Nursing Book Club
Zika: The Emerging Epidemic
Reviewed By Christine Contillo, RN, BSN, PHN
In August 2015, during a powerful El Nino year, Brazil recorded 1.6 million cases of the mosquito-borne virus dengue — or so everyone initially thought. The Brazilian health minister was not really worried when the disease instead turned out to be Zika virus, a mild virus first seen in Africa years earlier.
Nine months later, the catastrophic consequences of that virus no longer looked so mild. In the wake of the Zika outbreak, Brazil has reported a 20-fold increase in microcephalic babies, born to mothers who had the virus during their pregnancies.
In the French Polynesian islands, which Zika swept two years earlier, the emergent concern was Guillain-Barré syndrome (GBS), a rare autoimmune response (sometimes associated with flu shots) that can result in paralysis or even a need for ventilator support.
The normal background rate of GBS is three to five cases per year, but in the islands, there were suddenly 42 cases, all of whom had had Zika virus symptoms (fever, rash, conjunctivitis and/or muscle aches) seven to 10 days earlier. Six of those patients needed intensive care.
Donald McNeil’s new book Zika: The Emerging Epidemic traces the course of the virus throughout the world, from Africa to French Polynesia and then to Brazil, where its arrival coincided with the 2015 World Cup. Since then, travel advisories have impacted the tourism and travel industries, particularly leading up to the Summer Olympic games.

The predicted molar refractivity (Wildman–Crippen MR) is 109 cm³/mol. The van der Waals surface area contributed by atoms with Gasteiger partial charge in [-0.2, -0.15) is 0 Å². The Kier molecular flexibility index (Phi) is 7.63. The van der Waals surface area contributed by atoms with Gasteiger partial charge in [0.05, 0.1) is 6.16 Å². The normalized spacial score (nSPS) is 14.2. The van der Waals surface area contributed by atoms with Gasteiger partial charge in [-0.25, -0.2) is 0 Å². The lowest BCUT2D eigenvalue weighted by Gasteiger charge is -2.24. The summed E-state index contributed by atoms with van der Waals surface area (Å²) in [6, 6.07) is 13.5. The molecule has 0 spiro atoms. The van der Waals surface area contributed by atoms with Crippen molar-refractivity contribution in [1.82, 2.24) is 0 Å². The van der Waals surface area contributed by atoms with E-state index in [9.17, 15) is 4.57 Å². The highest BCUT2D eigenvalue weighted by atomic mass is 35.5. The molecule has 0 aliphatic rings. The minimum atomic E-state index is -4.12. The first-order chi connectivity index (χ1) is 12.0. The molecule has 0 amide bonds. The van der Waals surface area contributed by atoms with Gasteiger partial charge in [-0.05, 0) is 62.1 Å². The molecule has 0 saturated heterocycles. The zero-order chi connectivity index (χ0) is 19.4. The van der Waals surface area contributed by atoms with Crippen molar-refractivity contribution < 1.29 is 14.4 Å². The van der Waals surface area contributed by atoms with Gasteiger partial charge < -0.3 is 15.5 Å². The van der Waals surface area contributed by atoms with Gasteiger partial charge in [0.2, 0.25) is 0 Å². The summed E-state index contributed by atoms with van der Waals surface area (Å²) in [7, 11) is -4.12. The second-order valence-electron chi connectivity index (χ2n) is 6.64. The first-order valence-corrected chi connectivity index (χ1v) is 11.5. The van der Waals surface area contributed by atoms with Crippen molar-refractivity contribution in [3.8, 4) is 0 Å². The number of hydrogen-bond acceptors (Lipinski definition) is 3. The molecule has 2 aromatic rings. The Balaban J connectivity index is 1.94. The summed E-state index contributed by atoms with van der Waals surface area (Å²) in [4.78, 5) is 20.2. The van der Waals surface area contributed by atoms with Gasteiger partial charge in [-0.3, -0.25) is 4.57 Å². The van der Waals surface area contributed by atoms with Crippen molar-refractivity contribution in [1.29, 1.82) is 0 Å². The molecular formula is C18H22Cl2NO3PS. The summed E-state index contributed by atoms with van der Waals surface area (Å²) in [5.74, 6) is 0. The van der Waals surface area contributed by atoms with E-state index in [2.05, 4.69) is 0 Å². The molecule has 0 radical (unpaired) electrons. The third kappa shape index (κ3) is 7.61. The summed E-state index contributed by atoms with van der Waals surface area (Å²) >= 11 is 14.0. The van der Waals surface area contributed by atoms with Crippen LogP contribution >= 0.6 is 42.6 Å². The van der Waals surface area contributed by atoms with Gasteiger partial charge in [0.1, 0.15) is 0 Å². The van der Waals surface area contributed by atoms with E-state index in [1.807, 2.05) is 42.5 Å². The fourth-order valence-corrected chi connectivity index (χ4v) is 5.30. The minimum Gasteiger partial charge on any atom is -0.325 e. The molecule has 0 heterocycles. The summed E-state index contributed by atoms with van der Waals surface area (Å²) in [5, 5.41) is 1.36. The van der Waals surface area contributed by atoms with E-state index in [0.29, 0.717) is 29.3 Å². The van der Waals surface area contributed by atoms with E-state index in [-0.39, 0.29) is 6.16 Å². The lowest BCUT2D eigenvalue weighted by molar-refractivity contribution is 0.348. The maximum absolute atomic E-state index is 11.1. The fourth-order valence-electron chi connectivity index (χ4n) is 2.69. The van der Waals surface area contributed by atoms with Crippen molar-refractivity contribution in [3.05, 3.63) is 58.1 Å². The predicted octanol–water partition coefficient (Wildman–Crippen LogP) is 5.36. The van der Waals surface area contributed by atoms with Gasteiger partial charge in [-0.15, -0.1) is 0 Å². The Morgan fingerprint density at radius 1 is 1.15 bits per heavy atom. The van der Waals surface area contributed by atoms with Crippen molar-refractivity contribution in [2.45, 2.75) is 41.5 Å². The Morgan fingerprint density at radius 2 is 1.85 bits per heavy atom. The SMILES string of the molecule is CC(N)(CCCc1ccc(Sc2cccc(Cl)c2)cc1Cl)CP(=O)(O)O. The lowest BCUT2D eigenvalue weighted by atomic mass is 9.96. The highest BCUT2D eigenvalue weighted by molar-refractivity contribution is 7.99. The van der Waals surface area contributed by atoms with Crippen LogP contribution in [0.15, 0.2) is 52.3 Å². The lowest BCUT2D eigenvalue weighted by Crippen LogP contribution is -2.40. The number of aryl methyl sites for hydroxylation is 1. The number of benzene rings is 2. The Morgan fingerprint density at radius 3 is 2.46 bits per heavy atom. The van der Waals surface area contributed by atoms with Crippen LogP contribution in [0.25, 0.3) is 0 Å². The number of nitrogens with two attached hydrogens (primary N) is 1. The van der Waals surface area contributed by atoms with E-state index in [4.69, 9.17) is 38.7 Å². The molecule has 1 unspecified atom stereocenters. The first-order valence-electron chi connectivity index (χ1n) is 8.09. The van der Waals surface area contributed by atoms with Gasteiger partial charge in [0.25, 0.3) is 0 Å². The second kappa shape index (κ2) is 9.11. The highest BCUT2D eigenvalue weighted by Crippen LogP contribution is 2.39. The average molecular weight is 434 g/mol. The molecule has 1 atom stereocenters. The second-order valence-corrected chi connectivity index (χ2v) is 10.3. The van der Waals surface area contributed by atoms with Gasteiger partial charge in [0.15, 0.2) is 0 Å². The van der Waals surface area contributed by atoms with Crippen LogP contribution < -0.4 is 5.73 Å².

The Politics of Epidemics
McNeil, who is a science writer for the New York Times, has many contacts with doctors and public health officials, which allow him to offer the reader insights into how governments develop and publicize health advisories. The process is nowhere near as straightforward as I would have expected. (As the author points out, not all governments are as accountable to their citizens as is the U.S.)
McNeil tells us exactly what is known about the virus, when it was known and what is still under investigation. A frightening recent addition to the “known” column is the possibility of sexual transmission.
The first known case of sexually transmitted Zika (to a woman who had not been in an area where the virus was present) was in 2008, but it wasn’t until a second case was confirmed in January 2016 that the CDC began advising people who may have been exposed to use barrier protection.
This past spring, my son, my daughter and I traveled to Guatemala, Nicaragua and Puerto Rico respectively. Besides a love for exotic, warm-weather travel, what we had in common was our indifference to the spread of Zika, despite the increasingly worrisome travel alerts from the CDC. We carried insect repellent with DEET, as recommended, but were otherwise more concerned with sunburns.
That’s reasonable for most people, but Zika is a serious danger for pregnant women and the risk may get a lot worse before it gets better. If you want to know the story behind the current events, or if you have a taste for medical procedural tales, you should find this book of interest.
Christine Contillo, RN, BSN, PHN, is a public health nurse who suggests joining a book club as a reason to put down trashy magazines and look smart on the subway.
This article is from workingnurse.com.